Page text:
Critical time for proposed affordable housing sale

Published On: Jan 14 2014 07:38:00 PM HST

When you're selling 12 affordable housing complexes encompassing 1,257 units, paperwork becomes an issue. In an informational briefing Tuesday before the City Council, Managing Director Ember Shinn said the city has about a week to get the ball rolling.

Click here to watch Andrew Pereira's report.

"If we don't come to a very specific agreement on the specific terms of the deal very, very soon, we will run out of time to put all the documents together," she said.

The $142 million deal with Honolulu Affordable Housing Partners LLC hinges on how long the city may have to wait to receive a bulk payment. Under a seller financing proposal, the city would receive $132 million to $138 million within six months to a year of the deal's closing on March 31.

Meanwhile, so called gap financing of $4 million to $10 million would also be covered by taxpayers, but the city may have to wait up to 20 years for that payment. The entire scenario is creating a major budget headache for the administration and skeptical council members.

"If this fails, we're looking at another $20 million gap on our 2014 year budget, plus $7 to $10 million in expenses every year covering these 12 units," said Mayor Kirk Caldwell in a Monday interview with KITV4.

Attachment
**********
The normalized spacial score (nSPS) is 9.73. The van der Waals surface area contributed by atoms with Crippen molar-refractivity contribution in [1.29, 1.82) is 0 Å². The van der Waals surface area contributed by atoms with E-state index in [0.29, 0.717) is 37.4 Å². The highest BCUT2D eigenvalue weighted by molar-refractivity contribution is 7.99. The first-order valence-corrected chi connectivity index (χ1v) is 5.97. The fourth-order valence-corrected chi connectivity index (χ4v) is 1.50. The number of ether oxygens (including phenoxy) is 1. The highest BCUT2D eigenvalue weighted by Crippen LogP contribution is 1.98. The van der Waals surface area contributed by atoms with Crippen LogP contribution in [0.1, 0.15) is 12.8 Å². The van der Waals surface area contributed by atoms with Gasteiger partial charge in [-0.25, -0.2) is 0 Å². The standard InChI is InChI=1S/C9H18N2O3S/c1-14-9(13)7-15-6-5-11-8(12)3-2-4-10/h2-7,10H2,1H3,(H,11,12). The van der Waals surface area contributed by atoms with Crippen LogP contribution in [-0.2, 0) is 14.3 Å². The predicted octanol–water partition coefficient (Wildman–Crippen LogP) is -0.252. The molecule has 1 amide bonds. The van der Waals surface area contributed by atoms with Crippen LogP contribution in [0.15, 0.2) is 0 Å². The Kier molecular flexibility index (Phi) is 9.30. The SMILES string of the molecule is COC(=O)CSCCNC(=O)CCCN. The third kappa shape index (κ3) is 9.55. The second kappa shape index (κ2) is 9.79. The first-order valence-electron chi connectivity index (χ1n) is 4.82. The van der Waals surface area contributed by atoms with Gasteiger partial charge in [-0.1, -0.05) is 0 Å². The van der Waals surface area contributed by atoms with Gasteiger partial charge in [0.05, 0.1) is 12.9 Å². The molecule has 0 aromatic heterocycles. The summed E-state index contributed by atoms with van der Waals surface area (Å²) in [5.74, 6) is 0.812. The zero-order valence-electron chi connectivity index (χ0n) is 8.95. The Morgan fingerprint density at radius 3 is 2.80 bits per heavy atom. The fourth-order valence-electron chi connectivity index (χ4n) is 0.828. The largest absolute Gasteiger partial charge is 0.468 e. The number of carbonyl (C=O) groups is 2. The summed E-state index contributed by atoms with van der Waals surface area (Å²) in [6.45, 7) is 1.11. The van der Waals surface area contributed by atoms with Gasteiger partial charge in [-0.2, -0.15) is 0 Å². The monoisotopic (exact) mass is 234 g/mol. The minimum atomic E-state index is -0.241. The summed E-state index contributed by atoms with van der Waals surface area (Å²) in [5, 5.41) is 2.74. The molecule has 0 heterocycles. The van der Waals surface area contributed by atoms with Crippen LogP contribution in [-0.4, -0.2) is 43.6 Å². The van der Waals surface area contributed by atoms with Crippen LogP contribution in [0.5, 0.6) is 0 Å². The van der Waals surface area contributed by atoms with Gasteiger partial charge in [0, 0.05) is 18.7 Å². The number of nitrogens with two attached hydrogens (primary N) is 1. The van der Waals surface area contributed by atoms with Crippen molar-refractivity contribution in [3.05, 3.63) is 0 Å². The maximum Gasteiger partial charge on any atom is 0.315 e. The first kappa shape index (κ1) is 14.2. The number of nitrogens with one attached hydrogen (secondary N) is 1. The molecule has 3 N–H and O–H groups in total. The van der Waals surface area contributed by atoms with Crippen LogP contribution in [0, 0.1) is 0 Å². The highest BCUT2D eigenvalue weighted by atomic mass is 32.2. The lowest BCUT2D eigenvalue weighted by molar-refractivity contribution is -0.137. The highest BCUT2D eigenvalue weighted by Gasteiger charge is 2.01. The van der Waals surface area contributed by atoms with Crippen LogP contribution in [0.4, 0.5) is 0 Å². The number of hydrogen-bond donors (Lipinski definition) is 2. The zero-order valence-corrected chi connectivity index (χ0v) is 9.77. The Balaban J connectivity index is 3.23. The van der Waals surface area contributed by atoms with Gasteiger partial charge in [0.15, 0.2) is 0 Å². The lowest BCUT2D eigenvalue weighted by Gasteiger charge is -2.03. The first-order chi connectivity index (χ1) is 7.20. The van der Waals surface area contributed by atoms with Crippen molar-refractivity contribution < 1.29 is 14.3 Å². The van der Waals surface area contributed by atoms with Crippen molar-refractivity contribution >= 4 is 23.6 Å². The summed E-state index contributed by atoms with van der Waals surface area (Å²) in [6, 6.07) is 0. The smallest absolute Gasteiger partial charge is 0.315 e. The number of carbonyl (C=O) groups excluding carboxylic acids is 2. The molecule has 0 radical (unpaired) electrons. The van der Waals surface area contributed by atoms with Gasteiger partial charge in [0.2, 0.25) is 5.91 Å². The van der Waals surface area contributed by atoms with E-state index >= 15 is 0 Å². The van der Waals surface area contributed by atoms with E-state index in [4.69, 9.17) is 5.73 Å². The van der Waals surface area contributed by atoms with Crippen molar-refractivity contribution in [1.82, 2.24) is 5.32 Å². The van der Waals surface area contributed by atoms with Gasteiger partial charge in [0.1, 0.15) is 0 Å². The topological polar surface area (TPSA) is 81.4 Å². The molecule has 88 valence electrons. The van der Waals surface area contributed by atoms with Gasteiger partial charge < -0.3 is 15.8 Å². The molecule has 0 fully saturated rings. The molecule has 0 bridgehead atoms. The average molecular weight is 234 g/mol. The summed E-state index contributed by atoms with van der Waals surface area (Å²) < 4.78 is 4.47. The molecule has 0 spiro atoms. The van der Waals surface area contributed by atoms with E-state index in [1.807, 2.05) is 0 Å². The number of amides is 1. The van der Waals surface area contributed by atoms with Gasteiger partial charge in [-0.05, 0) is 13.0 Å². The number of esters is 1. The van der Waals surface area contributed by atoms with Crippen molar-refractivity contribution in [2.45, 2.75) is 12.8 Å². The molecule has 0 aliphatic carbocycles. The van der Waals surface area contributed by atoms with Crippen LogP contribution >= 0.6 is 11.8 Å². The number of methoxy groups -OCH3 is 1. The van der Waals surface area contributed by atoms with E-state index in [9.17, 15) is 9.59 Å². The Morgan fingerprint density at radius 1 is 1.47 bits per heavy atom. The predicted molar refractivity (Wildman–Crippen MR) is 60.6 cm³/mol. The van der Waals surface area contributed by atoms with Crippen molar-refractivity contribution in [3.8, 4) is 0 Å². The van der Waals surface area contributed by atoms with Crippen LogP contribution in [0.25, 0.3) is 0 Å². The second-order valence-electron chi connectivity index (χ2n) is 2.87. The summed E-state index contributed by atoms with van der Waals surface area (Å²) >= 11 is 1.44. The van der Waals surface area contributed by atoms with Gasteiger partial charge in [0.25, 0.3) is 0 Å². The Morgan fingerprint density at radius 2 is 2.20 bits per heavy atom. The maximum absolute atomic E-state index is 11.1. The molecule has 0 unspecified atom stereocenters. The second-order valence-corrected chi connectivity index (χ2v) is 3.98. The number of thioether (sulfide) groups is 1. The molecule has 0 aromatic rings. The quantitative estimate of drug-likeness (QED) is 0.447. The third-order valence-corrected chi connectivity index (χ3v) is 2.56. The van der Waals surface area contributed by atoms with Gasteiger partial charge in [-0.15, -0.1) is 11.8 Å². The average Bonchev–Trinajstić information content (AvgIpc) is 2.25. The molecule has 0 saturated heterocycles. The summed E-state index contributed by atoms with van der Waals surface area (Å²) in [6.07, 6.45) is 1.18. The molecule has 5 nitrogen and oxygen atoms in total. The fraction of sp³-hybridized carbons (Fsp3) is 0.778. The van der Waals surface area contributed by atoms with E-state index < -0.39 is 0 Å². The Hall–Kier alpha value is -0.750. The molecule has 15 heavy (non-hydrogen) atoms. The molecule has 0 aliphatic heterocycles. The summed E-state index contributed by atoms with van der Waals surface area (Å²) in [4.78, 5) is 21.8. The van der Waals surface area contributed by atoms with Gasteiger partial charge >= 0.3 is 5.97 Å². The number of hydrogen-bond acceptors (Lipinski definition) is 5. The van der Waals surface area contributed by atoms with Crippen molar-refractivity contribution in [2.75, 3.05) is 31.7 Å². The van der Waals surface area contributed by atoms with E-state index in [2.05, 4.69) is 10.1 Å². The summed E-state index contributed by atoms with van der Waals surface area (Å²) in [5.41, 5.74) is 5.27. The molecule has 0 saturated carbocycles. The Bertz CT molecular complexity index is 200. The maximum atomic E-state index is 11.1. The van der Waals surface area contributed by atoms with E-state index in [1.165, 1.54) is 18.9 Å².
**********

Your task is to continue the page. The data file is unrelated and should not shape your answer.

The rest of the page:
However, even if the sale goes through, seller financing means the city will receive only $5 million from the buyer that's currently held in escrow.

"So, regardless we're going to be $20 million short no matter what happens," said Councilwoman Ann Kobayashi, who chairs the Budget Committee.

Kobayashi is also concerned about the legality of the sale, since seller financing was not approved by the council.

"I don't believe it was in the RFP (request for proposal) and I don't see it in the contract," she said.

If the sale goes through and Honolulu Affordable Housing Partners defaults on a payment, Shinn said all 12 affordable housing complexes would be returned to the city.  However, that means taxpayers would be responsible for about $40 million in deferred maintenance.

Correction: An early version of this story stated the city's 12 affordable housing complexes encompassed 1,157 units, information that was provided by the city.


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